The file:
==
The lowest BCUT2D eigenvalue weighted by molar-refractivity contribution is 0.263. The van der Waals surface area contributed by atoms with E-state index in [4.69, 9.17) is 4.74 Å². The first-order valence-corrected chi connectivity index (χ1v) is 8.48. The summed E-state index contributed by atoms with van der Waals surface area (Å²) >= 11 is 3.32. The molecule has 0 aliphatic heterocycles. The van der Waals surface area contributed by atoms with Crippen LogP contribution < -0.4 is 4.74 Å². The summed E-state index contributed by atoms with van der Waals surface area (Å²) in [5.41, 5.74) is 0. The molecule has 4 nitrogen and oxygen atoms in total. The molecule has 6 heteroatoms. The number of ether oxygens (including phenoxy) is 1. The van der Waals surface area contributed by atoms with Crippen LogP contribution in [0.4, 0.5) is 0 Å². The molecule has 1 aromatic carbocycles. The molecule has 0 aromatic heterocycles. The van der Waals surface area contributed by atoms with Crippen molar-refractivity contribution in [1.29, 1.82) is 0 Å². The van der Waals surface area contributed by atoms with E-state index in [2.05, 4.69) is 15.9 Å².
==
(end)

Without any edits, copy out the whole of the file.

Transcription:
The lowest BCUT2D eigenvalue weighted by molar-refractivity contribution is 0.263. The van der Waals surface area contributed by atoms with E-state index in [4.69, 9.17) is 4.74 Å². The first-order valence-corrected chi connectivity index (χ1v) is 8.48. The summed E-state index contributed by atoms with van der Waals surface area (Å²) >= 11 is 3.32. The molecule has 0 aliphatic heterocycles. The van der Waals surface area contributed by atoms with Crippen LogP contribution < -0.4 is 4.74 Å². The summed E-state index contributed by atoms with van der Waals surface area (Å²) in [5.41, 5.74) is 0. The molecule has 4 nitrogen and oxygen atoms in total. The molecule has 6 heteroatoms. The number of ether oxygens (including phenoxy) is 1. The van der Waals surface area contributed by atoms with Crippen LogP contribution in [0.4, 0.5) is 0 Å². The molecule has 1 aromatic carbocycles. The molecule has 0 aromatic heterocycles. The van der Waals surface area contributed by atoms with Crippen molar-refractivity contribution in [1.29, 1.82) is 0 Å². The van der Waals surface area contributed by atoms with E-state index in [2.05, 4.69) is 15.9 Å².